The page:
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I think it would be best to write it in such a way that this point is debatable and left up to audience interpretation. *Will* they be doomed to the Everlasting Darkness if they break their oath? Who can know for sure? But do they *think* they will be? Yes, definitely. Maglor is the only one who will survive long enough to forsake the Oath, and he's going to wander the world rather than die, so we don't have any data points. The others are (presumably) locked in the Halls of Mandos for a very, very long time.

We could have Amras speculate about this, and whenever someone reassures him that his twin is not condemned to the Void, he can wonder aloud if any of them would be if they too were to turn back.
 

Faelivrin

Well-Known Member
It is almost imposible to post but I have a lot to say.

Certainly, trauma is experienced and handled differently by different people. I would not be at all surprised if there were some among Fingolfin's Host who never wanted to speak about the crossing of the Helcaraxë in any context, at any time. Even 100 years later.

But I also have trouble picturing all of the Noldor having that reaction.
I didn’t say never. I said that nobody is going to speak of it just 7 years later, which to an Elf is 7 months or less. Especially when Fingolfin has told them they aren’t allowed to speak of it, because he’s not dumb enough to think that the Helkaraxe can be discussed openly without also revealing the arson at Losgar and the Feud. How can he possibly think it would be safe to discuss it? If he says “nobody can talk about the Kinslaying or the arson at Losgar” of course he won’t allow them to discuss the Helkaraxë either.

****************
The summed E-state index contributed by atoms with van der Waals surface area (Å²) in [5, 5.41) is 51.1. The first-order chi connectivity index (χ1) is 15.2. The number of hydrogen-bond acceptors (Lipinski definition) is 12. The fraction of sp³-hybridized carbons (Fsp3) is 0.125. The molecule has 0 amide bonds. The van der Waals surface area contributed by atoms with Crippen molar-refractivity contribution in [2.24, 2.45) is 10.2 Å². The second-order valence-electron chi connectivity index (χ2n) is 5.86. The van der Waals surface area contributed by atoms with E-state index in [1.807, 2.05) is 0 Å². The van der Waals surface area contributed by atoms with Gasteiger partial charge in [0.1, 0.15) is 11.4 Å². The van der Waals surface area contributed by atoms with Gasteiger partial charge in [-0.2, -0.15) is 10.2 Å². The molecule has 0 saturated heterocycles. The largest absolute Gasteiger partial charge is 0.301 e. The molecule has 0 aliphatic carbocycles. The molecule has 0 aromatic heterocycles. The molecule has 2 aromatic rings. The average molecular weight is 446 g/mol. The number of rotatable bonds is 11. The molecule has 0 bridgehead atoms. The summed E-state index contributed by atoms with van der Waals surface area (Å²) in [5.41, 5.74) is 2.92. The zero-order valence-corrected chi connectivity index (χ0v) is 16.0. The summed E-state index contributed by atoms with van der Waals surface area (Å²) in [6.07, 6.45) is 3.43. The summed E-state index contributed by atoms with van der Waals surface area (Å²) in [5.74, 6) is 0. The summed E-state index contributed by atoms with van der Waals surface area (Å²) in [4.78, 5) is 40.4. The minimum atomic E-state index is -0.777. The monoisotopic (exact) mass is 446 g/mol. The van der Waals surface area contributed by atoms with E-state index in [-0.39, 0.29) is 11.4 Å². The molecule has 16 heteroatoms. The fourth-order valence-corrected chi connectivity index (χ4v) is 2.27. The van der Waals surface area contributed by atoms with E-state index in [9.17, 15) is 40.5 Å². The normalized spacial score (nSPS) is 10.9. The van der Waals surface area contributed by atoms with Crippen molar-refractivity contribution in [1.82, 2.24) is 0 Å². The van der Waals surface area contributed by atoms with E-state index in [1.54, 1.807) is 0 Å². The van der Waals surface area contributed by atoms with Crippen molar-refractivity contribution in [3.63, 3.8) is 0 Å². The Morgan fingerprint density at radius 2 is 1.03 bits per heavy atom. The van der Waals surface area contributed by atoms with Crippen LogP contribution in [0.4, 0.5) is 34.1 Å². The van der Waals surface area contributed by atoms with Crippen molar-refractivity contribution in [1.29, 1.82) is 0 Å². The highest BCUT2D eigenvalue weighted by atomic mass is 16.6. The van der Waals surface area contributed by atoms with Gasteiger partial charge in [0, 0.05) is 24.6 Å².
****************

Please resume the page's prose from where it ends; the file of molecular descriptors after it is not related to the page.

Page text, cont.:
Your examples are, again, either people who willingly came forward decades after their ordeal, “never again” warnings, or who were forced by law enforcement who already knew the event had happened. The analogy of those coercive law enforcement interviews is when Thingol, already knowing about the Kinslaying, confronts Finarfin’s sons in Doriath. Thingol has no reason at all to confront Angrod when they first meet. Thingol has not personally seen the ships, and has no reason anyway to doubt that if there were fewer ships than people, they were used multiple times. Nobody has to lie. There is no “never again” about the Helkaraxë.

Tolkien showed Angrod not telling Thingol about the Helkaraxë, without having to lie. Why is Tolkien’s word about this not worth anything?

I'm trying to think of a real life example from history that is comparable to the crossing of the Helcaraxë.
The Trail of Tears, and many other imperial forced removals of people from their homes accompanied by famine, plague, and massacre. And most of those events were widely known, not secret. All of them deserved the "never again" treatment.


It takes the Fëanoreans an awfully long time to get to the point of realizing, oh, hey...maybe it would be better to just, you know....break the Oath. Only Maglor ever voices that,
That is not accurate. Look at the Annals of Beleriand (Lost Road) and the Tale of Years (War of the Jewels). Just 5 years after the 2nd Kinslaying, the Feanorians learned where Elwing and the Silmaril were. If they had attacked then, when she and Eärendil were just 8 years old, Elrond and Elros wouldn’t have been born. But Maedhros foreswore his Oath and then he and his remaining brothers tried for 26 years to break the Oath. During 11 of those years, they were withstanding torment caused by the Oath. They should have tried harder, certainly, but the fact is that Tolkien clearly showed them trying, very hard, to break the Oath, and showed it causing supernatural and extremely unpleasant effects on them while they were trying to break it. They did not carry it out voluntarily, just for honor’s sake. They were coerced into the 3rd Kinslaying, against their wills. They should have tried harder to break the Oath, but they absolutely did try.

I can quote the sections of the Annals and Tale of Years if you need it.

Christopher Tolkien for some reason reworded his father’s writing to make all the Sons of Fëanor look gung-ho about the Oath and never once try to break it, but that is a change I do not want to make. I don’t want to depict them as remorseless monsters.